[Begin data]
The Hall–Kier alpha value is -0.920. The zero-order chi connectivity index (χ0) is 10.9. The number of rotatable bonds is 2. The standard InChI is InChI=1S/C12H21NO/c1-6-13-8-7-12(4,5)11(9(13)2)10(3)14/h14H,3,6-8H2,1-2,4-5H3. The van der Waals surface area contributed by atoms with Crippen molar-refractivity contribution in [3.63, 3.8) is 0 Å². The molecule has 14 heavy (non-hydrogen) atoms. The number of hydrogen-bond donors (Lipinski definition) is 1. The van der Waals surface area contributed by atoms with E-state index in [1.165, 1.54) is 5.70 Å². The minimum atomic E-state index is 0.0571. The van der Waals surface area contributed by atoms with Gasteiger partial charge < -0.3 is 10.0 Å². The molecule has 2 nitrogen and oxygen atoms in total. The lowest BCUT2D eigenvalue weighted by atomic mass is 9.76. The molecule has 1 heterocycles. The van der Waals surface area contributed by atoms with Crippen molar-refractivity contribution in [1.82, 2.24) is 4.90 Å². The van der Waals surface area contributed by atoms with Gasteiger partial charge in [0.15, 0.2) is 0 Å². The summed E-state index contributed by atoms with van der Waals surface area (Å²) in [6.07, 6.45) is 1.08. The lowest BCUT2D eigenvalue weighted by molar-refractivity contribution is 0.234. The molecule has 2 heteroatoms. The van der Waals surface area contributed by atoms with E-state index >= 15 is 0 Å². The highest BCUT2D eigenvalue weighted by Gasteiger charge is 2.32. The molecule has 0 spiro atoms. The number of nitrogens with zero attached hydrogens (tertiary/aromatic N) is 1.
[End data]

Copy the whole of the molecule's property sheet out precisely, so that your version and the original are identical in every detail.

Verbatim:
The Hall–Kier alpha value is -0.920. The zero-order chi connectivity index (χ0) is 10.9. The number of rotatable bonds is 2. The standard InChI is InChI=1S/C12H21NO/c1-6-13-8-7-12(4,5)11(9(13)2)10(3)14/h14H,3,6-8H2,1-2,4-5H3. The van der Waals surface area contributed by atoms with Crippen molar-refractivity contribution in [3.63, 3.8) is 0 Å². The molecule has 14 heavy (non-hydrogen) atoms. The number of hydrogen-bond donors (Lipinski definition) is 1. The van der Waals surface area contributed by atoms with E-state index in [1.165, 1.54) is 5.70 Å². The minimum atomic E-state index is 0.0571. The van der Waals surface area contributed by atoms with Gasteiger partial charge < -0.3 is 10.0 Å². The molecule has 2 nitrogen and oxygen atoms in total. The lowest BCUT2D eigenvalue weighted by atomic mass is 9.76. The molecule has 1 heterocycles. The van der Waals surface area contributed by atoms with Crippen molar-refractivity contribution in [1.82, 2.24) is 4.90 Å². The van der Waals surface area contributed by atoms with Gasteiger partial charge in [0.15, 0.2) is 0 Å². The summed E-state index contributed by atoms with van der Waals surface area (Å²) in [6.07, 6.45) is 1.08. The lowest BCUT2D eigenvalue weighted by molar-refractivity contribution is 0.234. The molecule has 2 heteroatoms. The van der Waals surface area contributed by atoms with E-state index >= 15 is 0 Å². The highest BCUT2D eigenvalue weighted by Gasteiger charge is 2.32. The molecule has 0 spiro atoms. The number of nitrogens with zero attached hydrogens (tertiary/aromatic N) is 1.